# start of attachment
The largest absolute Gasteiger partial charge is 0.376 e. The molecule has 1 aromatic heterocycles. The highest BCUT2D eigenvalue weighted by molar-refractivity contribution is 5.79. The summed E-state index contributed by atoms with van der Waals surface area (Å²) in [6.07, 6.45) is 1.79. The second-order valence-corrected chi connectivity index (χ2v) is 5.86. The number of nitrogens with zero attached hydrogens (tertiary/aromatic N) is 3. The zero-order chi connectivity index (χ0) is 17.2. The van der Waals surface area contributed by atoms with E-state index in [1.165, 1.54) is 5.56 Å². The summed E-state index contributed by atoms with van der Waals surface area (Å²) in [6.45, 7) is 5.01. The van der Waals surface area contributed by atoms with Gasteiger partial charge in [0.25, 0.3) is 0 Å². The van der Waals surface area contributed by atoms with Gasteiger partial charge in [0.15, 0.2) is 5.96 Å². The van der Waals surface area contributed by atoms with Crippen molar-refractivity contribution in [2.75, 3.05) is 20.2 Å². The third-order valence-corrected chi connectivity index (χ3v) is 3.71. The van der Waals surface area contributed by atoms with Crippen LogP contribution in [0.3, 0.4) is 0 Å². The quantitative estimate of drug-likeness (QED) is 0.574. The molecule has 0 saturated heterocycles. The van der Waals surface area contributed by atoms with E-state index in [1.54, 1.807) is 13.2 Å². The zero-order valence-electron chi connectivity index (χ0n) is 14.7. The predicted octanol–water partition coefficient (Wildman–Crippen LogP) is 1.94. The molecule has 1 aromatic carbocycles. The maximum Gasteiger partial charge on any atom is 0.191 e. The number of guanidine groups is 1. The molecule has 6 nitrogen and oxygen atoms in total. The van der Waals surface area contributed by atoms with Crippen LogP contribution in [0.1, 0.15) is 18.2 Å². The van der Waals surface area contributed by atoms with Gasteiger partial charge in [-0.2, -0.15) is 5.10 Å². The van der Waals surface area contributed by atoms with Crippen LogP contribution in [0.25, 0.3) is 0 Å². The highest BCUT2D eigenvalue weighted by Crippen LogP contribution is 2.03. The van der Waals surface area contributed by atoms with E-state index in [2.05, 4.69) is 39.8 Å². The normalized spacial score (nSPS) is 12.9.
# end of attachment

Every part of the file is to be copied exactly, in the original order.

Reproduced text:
The largest absolute Gasteiger partial charge is 0.376 e. The molecule has 1 aromatic heterocycles. The highest BCUT2D eigenvalue weighted by molar-refractivity contribution is 5.79. The summed E-state index contributed by atoms with van der Waals surface area (Å²) in [6.07, 6.45) is 1.79. The second-order valence-corrected chi connectivity index (χ2v) is 5.86. The number of nitrogens with zero attached hydrogens (tertiary/aromatic N) is 3. The zero-order chi connectivity index (χ0) is 17.2. The van der Waals surface area contributed by atoms with E-state index in [1.165, 1.54) is 5.56 Å². The summed E-state index contributed by atoms with van der Waals surface area (Å²) in [6.45, 7) is 5.01. The van der Waals surface area contributed by atoms with Gasteiger partial charge in [0.25, 0.3) is 0 Å². The van der Waals surface area contributed by atoms with Gasteiger partial charge in [0.15, 0.2) is 5.96 Å². The van der Waals surface area contributed by atoms with Crippen molar-refractivity contribution in [2.75, 3.05) is 20.2 Å². The third-order valence-corrected chi connectivity index (χ3v) is 3.71. The van der Waals surface area contributed by atoms with Crippen LogP contribution in [0.3, 0.4) is 0 Å². The quantitative estimate of drug-likeness (QED) is 0.574. The molecule has 0 saturated heterocycles. The van der Waals surface area contributed by atoms with E-state index in [1.54, 1.807) is 13.2 Å². The zero-order valence-electron chi connectivity index (χ0n) is 14.7. The predicted octanol–water partition coefficient (Wildman–Crippen LogP) is 1.94. The molecule has 1 aromatic carbocycles. The maximum Gasteiger partial charge on any atom is 0.191 e. The number of guanidine groups is 1. The molecule has 6 nitrogen and oxygen atoms in total. The van der Waals surface area contributed by atoms with Crippen LogP contribution in [0.1, 0.15) is 18.2 Å². The van der Waals surface area contributed by atoms with Gasteiger partial charge in [-0.2, -0.15) is 5.10 Å². The van der Waals surface area contributed by atoms with Crippen LogP contribution in [0.25, 0.3) is 0 Å². The highest BCUT2D eigenvalue weighted by Crippen LogP contribution is 2.03. The van der Waals surface area contributed by atoms with E-state index in [2.05, 4.69) is 39.8 Å². The normalized spacial score (nSPS) is 12.9.